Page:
PARIS — Even babies can now wear Louis Vuitton, with the launch of the French luxury house’s first collection for newborns.
Vuitton said on Wednesday the line, set to launch on March 3 in selected stores worldwide, will include clothing, shoes, accessories and objects featuring a fresh take on its signature monogram pattern. The brand’s trademark flowers will appear as perforations on leather shoes, as a 3D cashmere knit and as a label attached to many of the pieces.
“The collection represents a thoughtful range of everyday pieces and special occasion styles, of first toys that can become lifelong keepsakes,” the house said in a statement. Among the baby gifts on offer are an engraved silver tumbler, a Louis Vuitton teddy bear and a specially designed wardrobe trunk.
Clothing, sized up to 12 months, is made with materials selected in line with the brand’s commitment to responsible sourcing. Environmental standards include organic cotton and Leather Working Group-certified leather, while cashmere and sheep’s wool originate from partners that guarantee animal welfare, Vuitton said.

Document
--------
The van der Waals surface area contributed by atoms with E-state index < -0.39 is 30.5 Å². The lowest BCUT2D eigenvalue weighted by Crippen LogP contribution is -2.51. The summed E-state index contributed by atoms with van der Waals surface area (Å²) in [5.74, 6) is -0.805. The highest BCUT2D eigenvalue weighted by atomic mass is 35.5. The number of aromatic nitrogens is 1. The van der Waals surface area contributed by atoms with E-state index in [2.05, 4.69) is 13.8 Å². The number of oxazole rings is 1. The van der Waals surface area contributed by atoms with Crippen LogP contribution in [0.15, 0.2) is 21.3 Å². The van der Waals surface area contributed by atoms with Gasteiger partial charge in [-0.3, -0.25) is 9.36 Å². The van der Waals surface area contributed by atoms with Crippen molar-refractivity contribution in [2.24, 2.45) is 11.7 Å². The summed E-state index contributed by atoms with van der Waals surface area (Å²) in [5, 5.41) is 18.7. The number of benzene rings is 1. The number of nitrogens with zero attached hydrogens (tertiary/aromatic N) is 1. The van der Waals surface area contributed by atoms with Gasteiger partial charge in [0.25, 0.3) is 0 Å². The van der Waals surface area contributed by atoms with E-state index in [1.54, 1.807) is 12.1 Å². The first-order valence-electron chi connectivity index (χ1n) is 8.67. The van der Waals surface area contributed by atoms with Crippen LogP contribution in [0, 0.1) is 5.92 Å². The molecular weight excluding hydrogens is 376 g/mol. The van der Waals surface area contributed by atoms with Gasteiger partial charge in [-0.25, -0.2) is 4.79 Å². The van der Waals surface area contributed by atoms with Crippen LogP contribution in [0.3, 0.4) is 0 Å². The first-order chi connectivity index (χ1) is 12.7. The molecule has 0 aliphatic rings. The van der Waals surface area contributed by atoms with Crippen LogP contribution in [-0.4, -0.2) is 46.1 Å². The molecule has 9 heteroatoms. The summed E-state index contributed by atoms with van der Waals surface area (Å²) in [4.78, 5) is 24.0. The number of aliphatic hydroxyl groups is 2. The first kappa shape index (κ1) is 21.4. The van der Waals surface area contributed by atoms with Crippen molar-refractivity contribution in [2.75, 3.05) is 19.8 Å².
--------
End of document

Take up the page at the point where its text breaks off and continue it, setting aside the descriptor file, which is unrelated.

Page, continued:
Baby outfits come in a palette of milky white, sandy dune and tonal grays, and include onesies, coordinating ensembles, bodies, pajamas, a dress and a double-faced hooded coat, with accessories ranging from knitted slippers to flower beanies, bibs and socks.
Vuitton is not a complete stranger to the children’s universe. Gaston-Louis Vuitton, the grandson of the house’s founder, launched its first toy department inside the Avenue des Champs-Élysées store in the ’30s.
And recent brand campaigns have focused on the theme of childhood. The late Virgil Abloh’s first campaign as artistic director of menswear included a three-year-old toddler, while a recent short film directed by Terrence Malick shows a young boy and his band of friends set out on an adventure.
Italian entrepreneur Renzo Rosso, who manufactures kids’ lines for brands including Diesel, Marni and MM6 Maison Margiela, said there was a rise in demand for childrenswear brands, particularly in the luxury range, citing more floors dedicated to kidswear in department stores and the growing mini-me trend.
“Also, parents enjoy showing that their children wear specific brands they themselves appreciate for their values and aesthetics,” he told WWD in December.